Art should be enhanced by minority experiences, not defined by it

March 8, 2019 — by Mathew Luo

Model minorities. Oppression. Hanging on to foreign cultures. A plethora of identity-focused writing seems to dominate literati circles, from writing submissions to speech and debate competitions to the editorial sections of national newspapers.

This focus on identity politics in writing has churned out tirades of the same problems and complaints shared by minorities of sex, race or orientation. Even the most stunning works about identity politics seem tainted because of its inclusion of repetitive and unimaginative themes.

But writing about politics is not the problem. The problem occurs when projecting anger and struggle into the story overtakes literary creation or objective documentation.
Writing solely for the purpose of identity politics is repressive to writing. To stem all writing from one’s struggles and identity politics takes much of the artistry out of the art. These works are focused on documenting the writer’s experience but also pushing their agenda. That fiction is focused less on imaginative world and character creation and more on projecting themselves onto their characters.

For example, take Jenny Zhang’s BuzzFeed article “They pretend to be us while pretending we don’t exist.” Zhang writes about her annoyance at white authors who envy her for being a minority author. She suggests white authors should stick to writing about their own identity politics.

Zhang’s piece generalizes all white people in the same way that she claims whites generalize minorities like her. She refutes the claim that minorities need to write about a narrative of suffering, but holds a track record of often writing about her suffering as an Asian American.

These narratives of identity politics and personal struggles are too often carbon copies of each other, rarely providing a new perspective. The value of memoirs stem from the triumph, uniqueness and power of the writer’s experiences.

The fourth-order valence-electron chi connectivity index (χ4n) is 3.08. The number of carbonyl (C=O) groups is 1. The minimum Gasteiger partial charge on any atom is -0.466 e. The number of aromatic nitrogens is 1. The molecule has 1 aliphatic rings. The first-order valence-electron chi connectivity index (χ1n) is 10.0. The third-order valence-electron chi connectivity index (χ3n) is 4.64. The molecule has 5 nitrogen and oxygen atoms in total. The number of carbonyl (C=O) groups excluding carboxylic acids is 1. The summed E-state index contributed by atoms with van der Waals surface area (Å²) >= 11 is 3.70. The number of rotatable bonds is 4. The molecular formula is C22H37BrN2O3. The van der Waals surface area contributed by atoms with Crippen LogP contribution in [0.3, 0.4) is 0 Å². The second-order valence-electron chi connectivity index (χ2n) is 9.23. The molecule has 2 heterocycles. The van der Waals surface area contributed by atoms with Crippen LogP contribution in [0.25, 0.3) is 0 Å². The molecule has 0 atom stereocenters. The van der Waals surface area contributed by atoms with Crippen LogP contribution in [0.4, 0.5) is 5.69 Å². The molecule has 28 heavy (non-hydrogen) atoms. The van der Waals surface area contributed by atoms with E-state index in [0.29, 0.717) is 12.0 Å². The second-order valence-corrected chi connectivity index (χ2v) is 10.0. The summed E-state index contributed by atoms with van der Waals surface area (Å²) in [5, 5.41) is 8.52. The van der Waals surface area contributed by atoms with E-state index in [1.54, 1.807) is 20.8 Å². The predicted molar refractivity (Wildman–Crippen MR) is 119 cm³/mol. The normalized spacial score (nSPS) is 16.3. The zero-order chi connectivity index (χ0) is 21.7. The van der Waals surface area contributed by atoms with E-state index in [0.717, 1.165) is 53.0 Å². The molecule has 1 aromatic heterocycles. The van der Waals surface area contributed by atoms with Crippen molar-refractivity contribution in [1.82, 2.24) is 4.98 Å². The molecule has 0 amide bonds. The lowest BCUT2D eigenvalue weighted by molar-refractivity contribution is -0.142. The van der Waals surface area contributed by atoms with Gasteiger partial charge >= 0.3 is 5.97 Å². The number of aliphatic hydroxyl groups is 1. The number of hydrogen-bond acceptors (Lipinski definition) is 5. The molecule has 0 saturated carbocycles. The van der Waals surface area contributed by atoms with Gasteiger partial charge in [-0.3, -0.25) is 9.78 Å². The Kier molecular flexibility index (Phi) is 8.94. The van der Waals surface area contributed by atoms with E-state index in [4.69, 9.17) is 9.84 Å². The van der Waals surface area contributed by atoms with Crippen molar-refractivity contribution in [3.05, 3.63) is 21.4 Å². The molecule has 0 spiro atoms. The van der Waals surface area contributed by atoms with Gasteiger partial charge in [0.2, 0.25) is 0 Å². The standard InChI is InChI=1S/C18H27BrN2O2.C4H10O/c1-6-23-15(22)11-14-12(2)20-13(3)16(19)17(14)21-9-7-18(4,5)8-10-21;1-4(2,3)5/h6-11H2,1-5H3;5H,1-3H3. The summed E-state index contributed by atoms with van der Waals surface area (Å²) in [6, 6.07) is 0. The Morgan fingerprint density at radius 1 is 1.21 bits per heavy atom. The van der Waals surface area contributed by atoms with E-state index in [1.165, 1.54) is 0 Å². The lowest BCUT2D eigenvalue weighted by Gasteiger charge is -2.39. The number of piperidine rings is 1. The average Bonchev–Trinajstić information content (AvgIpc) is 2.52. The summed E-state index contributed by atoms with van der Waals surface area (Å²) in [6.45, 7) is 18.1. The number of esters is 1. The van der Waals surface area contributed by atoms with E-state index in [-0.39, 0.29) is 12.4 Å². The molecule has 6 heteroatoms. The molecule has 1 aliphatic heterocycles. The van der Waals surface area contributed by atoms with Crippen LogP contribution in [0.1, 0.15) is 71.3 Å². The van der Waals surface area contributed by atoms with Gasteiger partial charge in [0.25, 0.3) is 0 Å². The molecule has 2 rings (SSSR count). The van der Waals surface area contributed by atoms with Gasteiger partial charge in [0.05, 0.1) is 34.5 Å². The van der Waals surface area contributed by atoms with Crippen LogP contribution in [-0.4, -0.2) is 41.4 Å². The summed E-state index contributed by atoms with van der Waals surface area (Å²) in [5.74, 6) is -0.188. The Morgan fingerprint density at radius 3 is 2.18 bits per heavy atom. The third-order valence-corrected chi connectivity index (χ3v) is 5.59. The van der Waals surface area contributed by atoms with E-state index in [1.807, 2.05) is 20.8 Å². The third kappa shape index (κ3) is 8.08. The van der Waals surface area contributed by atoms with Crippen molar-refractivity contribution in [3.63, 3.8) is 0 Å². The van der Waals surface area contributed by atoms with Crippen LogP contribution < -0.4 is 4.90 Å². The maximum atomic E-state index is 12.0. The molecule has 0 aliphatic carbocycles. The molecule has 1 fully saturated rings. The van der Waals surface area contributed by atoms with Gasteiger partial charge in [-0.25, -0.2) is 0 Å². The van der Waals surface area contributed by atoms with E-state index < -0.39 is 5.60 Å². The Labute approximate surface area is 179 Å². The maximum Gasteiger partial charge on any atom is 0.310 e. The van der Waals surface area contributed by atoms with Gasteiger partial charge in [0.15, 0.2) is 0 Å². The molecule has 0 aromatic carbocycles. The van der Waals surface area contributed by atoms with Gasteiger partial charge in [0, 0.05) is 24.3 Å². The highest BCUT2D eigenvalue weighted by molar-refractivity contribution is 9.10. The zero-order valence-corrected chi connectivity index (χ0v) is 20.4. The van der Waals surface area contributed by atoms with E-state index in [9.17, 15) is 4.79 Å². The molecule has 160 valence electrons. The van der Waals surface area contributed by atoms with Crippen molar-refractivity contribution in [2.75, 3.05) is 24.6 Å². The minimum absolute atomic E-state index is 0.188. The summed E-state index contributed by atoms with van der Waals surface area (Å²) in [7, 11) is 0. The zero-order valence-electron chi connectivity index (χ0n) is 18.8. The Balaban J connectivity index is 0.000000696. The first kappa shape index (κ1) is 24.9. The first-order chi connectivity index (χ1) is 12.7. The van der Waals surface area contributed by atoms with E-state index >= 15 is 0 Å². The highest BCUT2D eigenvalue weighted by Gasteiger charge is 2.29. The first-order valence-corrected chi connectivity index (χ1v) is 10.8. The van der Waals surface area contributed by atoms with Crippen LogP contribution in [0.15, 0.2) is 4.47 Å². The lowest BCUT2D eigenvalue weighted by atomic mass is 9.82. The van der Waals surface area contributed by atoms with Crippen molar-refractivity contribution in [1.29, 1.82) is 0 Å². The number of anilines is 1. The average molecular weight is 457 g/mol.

To write solely about identity politics is to inherently make an imitation that is neither fiction nor memoir. That writing is limited by the writer’s political views and anger but not validated by the writer’s experiences.

There are some modern-day Malcolm Xs or Booker T. Washingtons, but the vast majority of writers do not share the same poignant experiences and insights that made these men and their memoirs so great.

The quarter-African French writer Alexandre Dumas focused his writing on high adventure, creating the lovable protagonists D’Artagnan and Valois, distinct from himself. Dumas is the most read French novelist, not because he is part-black but because his novels are unique and interesting on their own.

To create something beautiful and enjoyable is the best form of validation. Rather than writing works that cry out for pity, a theme too often found in the personal works of minority artists, writers should send the message that, despite their struggles and background, they were able to create something meaningful.

The best forms of art and writing have an elegance and flow to them. To strive to create beauty, rather than to push an agenda, counterintuitively allows the influence and perspective of the author to shine through.

Quality art stands alone. The experiences of the artist should enhance their work, not define it.

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